Two elements of the Affordable Care Act — the individual mandate and insurance exchanges — are making news and have implications for physicians.
Health Insurance Mandate
As originally written, the Affordable Care Act required all employers with more than 50 full-time equivalent (FTE) employees to provide health care coverage for those employees. This requirement was scheduled to become effective January 1, 2014. Earlier this month, the administration announced that the mandate would be delayed until January 2015. The reason given for the change was said to be employer confusion with the law's requirements and that additional time would be needed for them to be compliant. Employers with fewer than 50 FTE employees (the law states that any employee that works 30 hours or more per week is considered full time) has no mandate to offer health insurance as a benefit.
This change has the potential to become problematic for the law itself. The new effective date is now after the mid-term elections and Republicans are likely to use the concerns of employers that resulted in the delay as an example of how the reform law was ill-conceived and should be overturned as part of congressional campaigns. With public support for the law not more than 50 percent, according to a June 2013 Gallup poll, the Republican message may get traction.
Not delayed is the individual mandate. The law requires that everyone obtain insurance coverage by January 1, 2014, through an employer plan, public program (Medicare/Medicaid), or from the health insurance exchanges, also known as marketplaces, scheduled to open their doors later this year. Individuals that fail to obtain coverage face a $95 fine. The impact of the mandate is questionable since the monthly cost of insurance will be more than the annual fine. The government would subsidize coverage costs on a sliding scale tied to income.
Given this uncertainty about how many people will actually be covered by health insurance, as well as the future of the law itself, planning for potential increases in patient loads becomes problematic.
Health Insurance Exchanges
The Affordable Care Act also contained a provision that states establish a means for individuals to purchase health insurance. States could decline to organize an exchange and the federal government would do so by default. Only 17 states have announced plans to sponsor their own program. The thinking was that exchanges would attract both healthy and sick individuals and the resulting rates would be lower than current individual coverage. Seems like a good idea so what is the issue? There are two really.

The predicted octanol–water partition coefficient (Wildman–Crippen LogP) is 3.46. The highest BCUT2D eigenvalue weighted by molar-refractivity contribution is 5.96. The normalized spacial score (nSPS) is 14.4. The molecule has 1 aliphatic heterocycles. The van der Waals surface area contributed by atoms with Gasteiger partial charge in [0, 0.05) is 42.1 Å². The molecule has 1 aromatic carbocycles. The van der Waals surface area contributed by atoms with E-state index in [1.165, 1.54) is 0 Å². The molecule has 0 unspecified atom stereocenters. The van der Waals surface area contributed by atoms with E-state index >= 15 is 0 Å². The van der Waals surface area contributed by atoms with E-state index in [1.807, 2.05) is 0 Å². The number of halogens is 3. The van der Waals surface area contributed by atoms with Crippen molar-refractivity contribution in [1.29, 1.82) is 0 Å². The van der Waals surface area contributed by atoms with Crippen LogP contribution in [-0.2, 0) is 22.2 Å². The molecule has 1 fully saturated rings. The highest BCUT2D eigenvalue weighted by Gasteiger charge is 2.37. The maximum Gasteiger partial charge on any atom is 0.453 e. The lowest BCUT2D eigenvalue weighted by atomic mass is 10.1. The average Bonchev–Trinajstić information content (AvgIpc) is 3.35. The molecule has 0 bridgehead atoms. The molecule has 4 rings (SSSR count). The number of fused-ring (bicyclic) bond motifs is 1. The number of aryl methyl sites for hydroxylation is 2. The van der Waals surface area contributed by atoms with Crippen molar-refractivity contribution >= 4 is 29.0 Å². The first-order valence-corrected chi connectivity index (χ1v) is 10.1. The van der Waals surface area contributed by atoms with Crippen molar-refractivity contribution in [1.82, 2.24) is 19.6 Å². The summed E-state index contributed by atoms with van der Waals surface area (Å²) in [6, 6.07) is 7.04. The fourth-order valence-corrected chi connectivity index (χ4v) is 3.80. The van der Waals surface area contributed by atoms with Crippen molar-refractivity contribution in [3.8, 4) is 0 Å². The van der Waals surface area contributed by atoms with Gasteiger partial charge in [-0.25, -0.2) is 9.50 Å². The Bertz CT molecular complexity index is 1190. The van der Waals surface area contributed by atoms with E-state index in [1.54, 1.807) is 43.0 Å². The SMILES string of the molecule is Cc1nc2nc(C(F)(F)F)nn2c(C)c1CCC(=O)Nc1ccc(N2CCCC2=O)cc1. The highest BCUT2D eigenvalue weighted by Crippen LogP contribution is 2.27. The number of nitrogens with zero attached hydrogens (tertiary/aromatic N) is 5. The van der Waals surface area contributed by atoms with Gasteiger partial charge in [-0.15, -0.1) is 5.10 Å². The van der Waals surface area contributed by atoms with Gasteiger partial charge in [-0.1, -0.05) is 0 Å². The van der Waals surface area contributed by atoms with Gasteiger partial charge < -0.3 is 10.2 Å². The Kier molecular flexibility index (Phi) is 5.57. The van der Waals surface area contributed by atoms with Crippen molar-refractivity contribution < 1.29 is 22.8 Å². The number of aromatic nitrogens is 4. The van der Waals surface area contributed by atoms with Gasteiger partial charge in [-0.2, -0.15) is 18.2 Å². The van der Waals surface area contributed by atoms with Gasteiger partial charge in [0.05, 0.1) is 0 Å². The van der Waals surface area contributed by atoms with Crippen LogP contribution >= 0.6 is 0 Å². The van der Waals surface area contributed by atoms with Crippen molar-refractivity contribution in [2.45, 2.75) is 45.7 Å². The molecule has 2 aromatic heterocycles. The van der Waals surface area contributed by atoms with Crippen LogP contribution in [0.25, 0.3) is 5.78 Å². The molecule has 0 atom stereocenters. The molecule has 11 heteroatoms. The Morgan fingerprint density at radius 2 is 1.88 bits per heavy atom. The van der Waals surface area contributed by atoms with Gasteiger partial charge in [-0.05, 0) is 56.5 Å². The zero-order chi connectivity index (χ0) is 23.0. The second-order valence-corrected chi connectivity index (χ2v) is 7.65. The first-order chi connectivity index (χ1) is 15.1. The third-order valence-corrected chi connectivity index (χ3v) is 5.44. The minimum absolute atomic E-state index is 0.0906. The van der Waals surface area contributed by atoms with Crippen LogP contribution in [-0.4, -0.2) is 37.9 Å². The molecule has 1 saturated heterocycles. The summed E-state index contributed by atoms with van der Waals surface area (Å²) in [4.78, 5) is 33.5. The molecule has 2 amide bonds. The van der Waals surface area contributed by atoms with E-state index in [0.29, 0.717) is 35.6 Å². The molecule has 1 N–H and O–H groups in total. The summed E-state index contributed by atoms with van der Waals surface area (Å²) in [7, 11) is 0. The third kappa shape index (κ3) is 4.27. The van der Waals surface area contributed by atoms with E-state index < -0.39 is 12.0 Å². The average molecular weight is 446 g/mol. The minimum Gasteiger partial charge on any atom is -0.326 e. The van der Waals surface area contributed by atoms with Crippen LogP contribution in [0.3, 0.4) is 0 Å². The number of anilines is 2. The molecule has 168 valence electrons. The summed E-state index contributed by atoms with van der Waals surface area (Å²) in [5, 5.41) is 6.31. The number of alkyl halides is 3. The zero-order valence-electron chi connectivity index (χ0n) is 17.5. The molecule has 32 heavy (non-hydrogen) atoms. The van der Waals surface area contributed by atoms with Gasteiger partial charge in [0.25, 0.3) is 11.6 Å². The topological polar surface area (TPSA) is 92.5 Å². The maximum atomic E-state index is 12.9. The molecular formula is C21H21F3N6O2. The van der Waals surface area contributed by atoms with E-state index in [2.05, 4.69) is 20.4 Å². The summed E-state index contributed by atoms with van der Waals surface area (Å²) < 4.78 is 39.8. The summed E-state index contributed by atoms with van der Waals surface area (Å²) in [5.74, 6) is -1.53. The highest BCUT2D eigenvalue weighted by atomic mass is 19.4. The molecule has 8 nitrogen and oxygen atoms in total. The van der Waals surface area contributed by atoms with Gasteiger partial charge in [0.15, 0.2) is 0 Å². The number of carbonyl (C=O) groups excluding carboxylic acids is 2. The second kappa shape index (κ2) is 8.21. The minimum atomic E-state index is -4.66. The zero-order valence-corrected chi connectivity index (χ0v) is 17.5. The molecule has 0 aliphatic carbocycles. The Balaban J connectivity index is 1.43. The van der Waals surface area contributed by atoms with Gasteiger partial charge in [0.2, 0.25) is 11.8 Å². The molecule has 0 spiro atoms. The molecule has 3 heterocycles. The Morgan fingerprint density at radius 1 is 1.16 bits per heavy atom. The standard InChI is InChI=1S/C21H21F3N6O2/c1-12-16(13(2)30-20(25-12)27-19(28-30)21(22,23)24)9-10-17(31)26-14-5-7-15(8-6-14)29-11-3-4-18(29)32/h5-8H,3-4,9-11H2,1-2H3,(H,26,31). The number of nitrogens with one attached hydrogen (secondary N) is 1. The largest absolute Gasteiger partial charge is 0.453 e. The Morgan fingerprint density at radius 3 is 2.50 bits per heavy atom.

The first problem is that far fewer insurance companies have indicated that they will offer plans through the exchanges. This will limit competition and might result in rates higher than expected. Higher rates will result in more consumer discontent and reduced support for the law. These exchanges become active one month before the election.
The second issue? Feedback from medical practices that are members of the Medical Group Management Association (MGMA) is that insurance companies that plan to offer products through the exchanges are approaching them with reimbursement rates that are 20 percent to 30 percent below current levels. While you might think the solution is simple — just say no — that might not be an option. Some of the current contracts between physicians and the plans have an "all products" clause that requires that the physician accept all of the plan's programs or none. My post two weeks ago discussed planning for rates equal to Medicare but in many markets, this might result in rates below Medicare.
Mandates and exchanges promise to be the targets of heated discussion over the next few months. Unofficial messages from the Obama Administration hint that portions of the healthcare reform law require revision which will certainly give fuel to the opponents that want to repeal the entire law (House Republicans have voted to repeal the Affordable Care Act 40 times so far).